Blue plate special

Art Buchwald

March 18, 1993|By Art Buchwald

THE most important problem Washington faces right now is whether members of the Clinton administration can accept seven-course dinners from the Washington press corps.

During the next month or so, the elite White House Correspondents Association, the noble Radio and TV Correspondents Organization and the Gridiron Club will entertain the officials that their members write and talk about every day.

Which big shot a media organization snags for its table carries far more meaning to the news folks than any story they could dig up on that person. In fact, if a bureau chief is unable to produce an awe-inspiring guest list to impress his bosses, he or she could easily be looking for another job.

The fly in all this ointment is that the Clinton White House has ruled that federal officials can no longer accept more than $20 a year in food and drink from a private individual, or $50 from an organization.

While this may seem like a lot to the guy in Des Moines, it still doesn't cover the cost of a white bow tie in Washington.

Apparently, this year the Clintons have given a waiver to the press on how much they can spend on their turtle soup, but it will be for only one time, and that's why every newsperson in this town is running scared.

A group of us were sitting around the National Press Club bemoaning the restrictive regulations.

Martha Reese said, "How are we going to get any information out of our sources if we don't feed them?"

Everett Case replied, "There is this fat guy who works over at State, and he's been leaking to me like a sieve, but he says that it isn't worth it if there's only a Big Mac in it for him."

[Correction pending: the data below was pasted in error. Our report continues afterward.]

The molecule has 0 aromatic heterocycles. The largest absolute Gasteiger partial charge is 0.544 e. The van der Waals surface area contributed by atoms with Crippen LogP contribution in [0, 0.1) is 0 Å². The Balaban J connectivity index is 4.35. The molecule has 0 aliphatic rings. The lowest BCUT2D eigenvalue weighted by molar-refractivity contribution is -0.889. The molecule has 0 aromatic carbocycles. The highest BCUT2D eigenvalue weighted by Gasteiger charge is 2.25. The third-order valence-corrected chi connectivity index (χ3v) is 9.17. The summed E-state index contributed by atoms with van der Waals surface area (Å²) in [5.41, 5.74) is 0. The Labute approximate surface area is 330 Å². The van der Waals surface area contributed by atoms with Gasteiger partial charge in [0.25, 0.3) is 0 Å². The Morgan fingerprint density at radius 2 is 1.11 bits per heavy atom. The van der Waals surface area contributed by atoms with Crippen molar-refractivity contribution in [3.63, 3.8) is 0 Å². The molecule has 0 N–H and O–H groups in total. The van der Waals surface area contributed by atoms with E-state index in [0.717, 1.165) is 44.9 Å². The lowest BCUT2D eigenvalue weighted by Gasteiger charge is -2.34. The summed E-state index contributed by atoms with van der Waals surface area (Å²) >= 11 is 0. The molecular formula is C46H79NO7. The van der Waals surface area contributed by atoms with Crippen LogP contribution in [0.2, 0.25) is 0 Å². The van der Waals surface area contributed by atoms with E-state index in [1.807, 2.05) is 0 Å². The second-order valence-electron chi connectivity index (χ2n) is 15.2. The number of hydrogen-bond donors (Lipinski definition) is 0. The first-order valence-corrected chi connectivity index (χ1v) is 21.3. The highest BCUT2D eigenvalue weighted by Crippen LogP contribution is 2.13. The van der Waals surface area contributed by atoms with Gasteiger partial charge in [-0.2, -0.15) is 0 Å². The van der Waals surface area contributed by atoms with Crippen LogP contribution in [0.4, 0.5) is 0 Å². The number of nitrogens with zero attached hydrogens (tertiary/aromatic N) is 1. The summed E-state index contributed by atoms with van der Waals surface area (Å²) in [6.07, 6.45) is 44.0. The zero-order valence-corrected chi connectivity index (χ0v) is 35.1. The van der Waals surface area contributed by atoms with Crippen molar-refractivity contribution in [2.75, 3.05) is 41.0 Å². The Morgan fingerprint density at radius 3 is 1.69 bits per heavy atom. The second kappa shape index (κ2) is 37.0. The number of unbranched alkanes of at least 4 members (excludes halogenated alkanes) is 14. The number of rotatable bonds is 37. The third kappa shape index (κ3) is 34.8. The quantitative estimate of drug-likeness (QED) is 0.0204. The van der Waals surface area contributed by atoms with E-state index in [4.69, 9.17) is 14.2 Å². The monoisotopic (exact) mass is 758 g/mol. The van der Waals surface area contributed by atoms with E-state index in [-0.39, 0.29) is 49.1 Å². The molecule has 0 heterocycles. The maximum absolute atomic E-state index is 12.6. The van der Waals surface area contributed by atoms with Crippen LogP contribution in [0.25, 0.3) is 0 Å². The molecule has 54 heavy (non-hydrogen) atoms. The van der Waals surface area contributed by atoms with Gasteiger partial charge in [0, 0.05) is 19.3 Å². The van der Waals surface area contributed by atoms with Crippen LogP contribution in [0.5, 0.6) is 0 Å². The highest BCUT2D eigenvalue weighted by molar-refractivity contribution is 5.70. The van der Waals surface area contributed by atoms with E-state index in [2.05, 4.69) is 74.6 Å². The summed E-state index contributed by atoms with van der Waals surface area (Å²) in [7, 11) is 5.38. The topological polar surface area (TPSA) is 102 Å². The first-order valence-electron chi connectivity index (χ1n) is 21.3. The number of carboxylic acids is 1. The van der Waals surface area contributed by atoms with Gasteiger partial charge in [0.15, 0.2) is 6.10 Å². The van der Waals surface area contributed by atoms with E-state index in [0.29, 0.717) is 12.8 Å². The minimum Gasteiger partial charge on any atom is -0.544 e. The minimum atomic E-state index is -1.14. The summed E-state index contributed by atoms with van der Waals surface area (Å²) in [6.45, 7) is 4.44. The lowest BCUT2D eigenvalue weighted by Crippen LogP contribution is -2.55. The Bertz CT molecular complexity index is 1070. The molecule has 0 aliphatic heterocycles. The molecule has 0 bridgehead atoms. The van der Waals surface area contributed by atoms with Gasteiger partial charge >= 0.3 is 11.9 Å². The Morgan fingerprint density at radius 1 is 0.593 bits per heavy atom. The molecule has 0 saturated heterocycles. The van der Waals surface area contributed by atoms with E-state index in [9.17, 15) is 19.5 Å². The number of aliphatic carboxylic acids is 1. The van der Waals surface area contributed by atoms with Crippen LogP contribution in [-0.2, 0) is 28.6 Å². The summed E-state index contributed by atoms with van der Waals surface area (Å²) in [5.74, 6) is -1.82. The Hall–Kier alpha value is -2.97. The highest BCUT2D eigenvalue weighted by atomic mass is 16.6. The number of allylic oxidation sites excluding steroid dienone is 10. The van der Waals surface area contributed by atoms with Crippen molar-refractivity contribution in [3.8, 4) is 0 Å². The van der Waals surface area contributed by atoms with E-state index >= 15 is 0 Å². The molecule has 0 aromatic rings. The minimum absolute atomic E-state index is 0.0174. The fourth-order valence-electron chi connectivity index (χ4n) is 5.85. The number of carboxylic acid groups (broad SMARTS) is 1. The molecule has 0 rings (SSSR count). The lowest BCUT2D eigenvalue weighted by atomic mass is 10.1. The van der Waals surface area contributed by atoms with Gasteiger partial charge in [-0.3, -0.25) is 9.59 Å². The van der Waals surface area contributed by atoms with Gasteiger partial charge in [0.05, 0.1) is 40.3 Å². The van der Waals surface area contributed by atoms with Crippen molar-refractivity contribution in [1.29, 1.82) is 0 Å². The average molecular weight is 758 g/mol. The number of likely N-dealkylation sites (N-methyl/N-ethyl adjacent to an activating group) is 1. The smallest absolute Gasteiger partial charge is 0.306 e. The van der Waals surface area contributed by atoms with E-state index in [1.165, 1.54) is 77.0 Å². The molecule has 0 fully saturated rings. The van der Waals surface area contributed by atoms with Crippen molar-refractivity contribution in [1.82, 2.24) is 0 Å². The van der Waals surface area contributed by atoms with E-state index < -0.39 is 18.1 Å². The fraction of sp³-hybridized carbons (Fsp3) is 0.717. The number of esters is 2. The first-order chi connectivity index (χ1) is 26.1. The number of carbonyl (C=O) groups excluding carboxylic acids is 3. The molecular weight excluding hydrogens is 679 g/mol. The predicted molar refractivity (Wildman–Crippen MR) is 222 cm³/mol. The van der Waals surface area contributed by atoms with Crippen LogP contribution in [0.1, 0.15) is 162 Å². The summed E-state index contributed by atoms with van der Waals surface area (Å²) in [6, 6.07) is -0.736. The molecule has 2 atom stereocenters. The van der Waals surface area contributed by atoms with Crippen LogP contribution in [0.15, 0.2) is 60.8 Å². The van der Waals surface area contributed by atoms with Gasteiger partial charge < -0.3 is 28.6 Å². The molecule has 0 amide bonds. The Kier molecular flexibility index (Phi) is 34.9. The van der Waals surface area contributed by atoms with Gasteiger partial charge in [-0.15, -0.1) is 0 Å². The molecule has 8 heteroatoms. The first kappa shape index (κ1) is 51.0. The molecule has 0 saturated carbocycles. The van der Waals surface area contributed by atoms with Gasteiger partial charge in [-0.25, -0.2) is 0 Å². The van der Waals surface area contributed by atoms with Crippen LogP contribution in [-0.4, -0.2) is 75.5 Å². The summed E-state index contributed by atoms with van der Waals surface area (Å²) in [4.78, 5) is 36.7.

"If you really want to know," Ted Osborne declared, "it's Hillary. If she had her way we wouldn't be able to entertain any of the health nuts who work for Clinton. A reporter overheard a conversation between her and a press secretary. The secretary said, 'Madam, the Clinton people are starving.' Hillary replied, 'Let them eat Kentucky Fried Chicken -- the one that comes in the small bucket and only costs $8.95.' "

A member of the Gridiron was in despair, "I have written six songs and seven sketches for the Gridiron show. I just heard that the secretary of defense has canceled out of our table because the Wall Street Journal used him up in a Dunkin' Donuts joint in Pentagon City."

I said, "I think that I've solved the problem. There is a Pakistani restaurant on K Street where you get all you can eat for $5.75. I have a call in to Treasury Secretary Lloyd Bentsen. I have a hunch that he might be interested in joining me there instead of going to the Gridiron because that way he wouldn't use up his entire allotment in one meal."

The big question that arose was, could Washington news people do their jobs if they were unable to invite their sources to important affairs such as the major three media dinners?

The consensus was that they couldn't. It was strictly a question of feeding the hand that bites them.

Max Ramirez de Arellano joined in the conversation and said, "Good fellowship is the source of good news, and if you don't break bread and laugh it up with those who are running the government, then you shouldn't be in the news business at all.

"The Clinton people are wrong when they put a $20 limit on food and drink. It's OK for the few Clinton types who don't care, but what about the rest who love nothing more than to eat, drink and be merry with the press?"

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